How to Know if You Have Bad Duramax Head Gaskets and What To Do About It
One of the common issues we see with the Duramax engines is head gasket failures. The gaskets in all years of 6.6 Duramax pickups are a multi-layer steel style gasket. Over time as the head/block surfaces warp and the strength of the head bolts weaken, the head can lift causing combustion pressure to go directly into the coolant system. This can also occur under high horsepower/boost situations.
As you can see from this picture of a multi-layer gasket, if the gasket is allowed to expand anywhere between the head and the block, you have the potential for leakage. This is a common failure on higher horsepower engines that create cylinder pressure that overcomes the clamping load of the stock head bolts allowing the head to lift. Almost anytime you have a head lift even just once, you have compromised the integrity of the gasket and you will need to replace it. Many people will not think they have a head gasket problem because they are not seeing any smoke out the exhaust or smell coolant burning. This is because when the truck is running combustion pressure is pushing its way into the coolant system through the bad spot in the gasket. Once the truck is shut off, the gasket is still able to seal the low pressure coolant system from entering the cylinder. There has to be a fairly extreme failure to let coolant into the cylinders through the head gasket.
So how do you tell if you have a blown head gasket? The first thing you will probably notice is that you are losing coolant but do not see any leaks. Most of the time the coolant will slowly get pushed out the overflow hose in the passenger fender area which makes it hard to see. This usually also happens under throttle so the movement of the vehicle disperses the leaked coolant quickly. Also, combustion gas in the coolant system will usually make the temperature run really cool then really hot when working the truck. If your temperature gauge suddenly starts running colder than it always has, you may have a head gasket problem.
The quickest and easiest way to check for combustion pressure in the coolant system is to squeeze the upper radiator hose while the truck is running. (Please be careful and use common sense because the hose is hot) You should be able to nearly flatten the hose. If it is rock hard, like an inflated tire, your head gaskets are leaking. Some shops will do an actual pressure test to see what the coolant system is running at along with a testing of the coolant system to see if combustion gases are present.
Something to also be aware of it that the egr cooler can also put exhaust gasses into the coolant system if they have a leak. One of the first things we suggest when starting to tear down a Duramax pickup for a head gasket job is to remove and test the egr cooler. Pressure up the coolant passages and see if it leaks. Occasionally we will find one of these ruptured and save our customer the expense of a head gasket job. Usually though if a cooler is leaking you will see some smoke from the exhaust as the engine will actually be burning the coolant as it leaks.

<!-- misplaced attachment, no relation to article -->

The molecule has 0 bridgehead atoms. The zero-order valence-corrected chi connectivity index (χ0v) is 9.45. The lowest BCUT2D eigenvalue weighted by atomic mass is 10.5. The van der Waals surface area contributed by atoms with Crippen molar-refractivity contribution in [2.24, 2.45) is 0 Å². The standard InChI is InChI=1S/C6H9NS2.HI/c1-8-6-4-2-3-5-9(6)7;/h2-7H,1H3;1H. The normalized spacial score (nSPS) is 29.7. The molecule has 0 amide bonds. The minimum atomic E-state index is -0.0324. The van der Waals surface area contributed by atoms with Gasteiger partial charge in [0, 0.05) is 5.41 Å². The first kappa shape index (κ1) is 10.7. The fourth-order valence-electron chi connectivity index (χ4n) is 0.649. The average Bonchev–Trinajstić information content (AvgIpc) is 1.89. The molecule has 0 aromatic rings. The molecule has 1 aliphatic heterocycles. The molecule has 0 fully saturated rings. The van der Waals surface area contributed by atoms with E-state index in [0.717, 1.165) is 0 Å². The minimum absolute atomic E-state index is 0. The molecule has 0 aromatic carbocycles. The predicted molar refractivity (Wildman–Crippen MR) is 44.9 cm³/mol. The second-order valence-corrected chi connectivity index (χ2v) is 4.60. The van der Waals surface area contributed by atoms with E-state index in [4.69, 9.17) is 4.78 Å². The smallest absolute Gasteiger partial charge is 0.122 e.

So what is the best way to fix a head gasket problem? First thing that is absolutely necessary is having the heads sent to a machine shop and having them pressure tested and then surfaced. You don’t want to reinstall the heads to find the problem persists because of a crack into the coolant passage. Secondly, these heads are almost always warped. If you install a new head gasket on a warped head there is a very good chance it will leak immediately. There is often a common concern that the compression ratio will change. It will not. The bottom of the head is flat with no combustion chamber. Surfacing the head area does not change the cylinder head to piston volume at all. The only thing that must be carefully checked is the piston to valve clearance. Most good machine shops will automatically check this when performing the work and make the necessary adjustments to the valves if needed.
We also get asked all the time about the head gasket thickness and different Duramax head gasket grades. This is a source of much confusion. The Duramax diesel engines came with three different grade thickness head gaskets. They are labeled A, B, or C. It is tough for most people to tell what gaskets they have before tearing the engine down. Some engines have a B on one side and an A on the other. In all of head gasket and engine kits, we always send two C gaskets. This eliminates all confusion and worry of piston to valve interference. This is also a little bit of extra protection if you had the heads surfaced. There will be no effect on compression ratio or engine performance that you will be able to notice.
The last question we get a lot about Duramax Diesel head gasket replacement is whether to use stock head bolts or ARP head studs. It really depends on what you are doing with the truck. If your truck is bone stock and you just use it for daily commuting and occasionally tow a small trailer, you will probably be safe with stock head bolts. For any other power level or usage, I would highly recommend upgrading to ARP head studs. The higher quality head studs will provide not only a stronger clamp load, but also a more evenly distributed one. Since we know that keeping the head gasket sandwiched between the block and head is extremely crucial with multilayer steel gaskets, the better the clamp load we can provide the better.
If you have any questions on your Duramax diesel head gasket replacement job or even just troubleshooting, please give us a call. We are glad to help.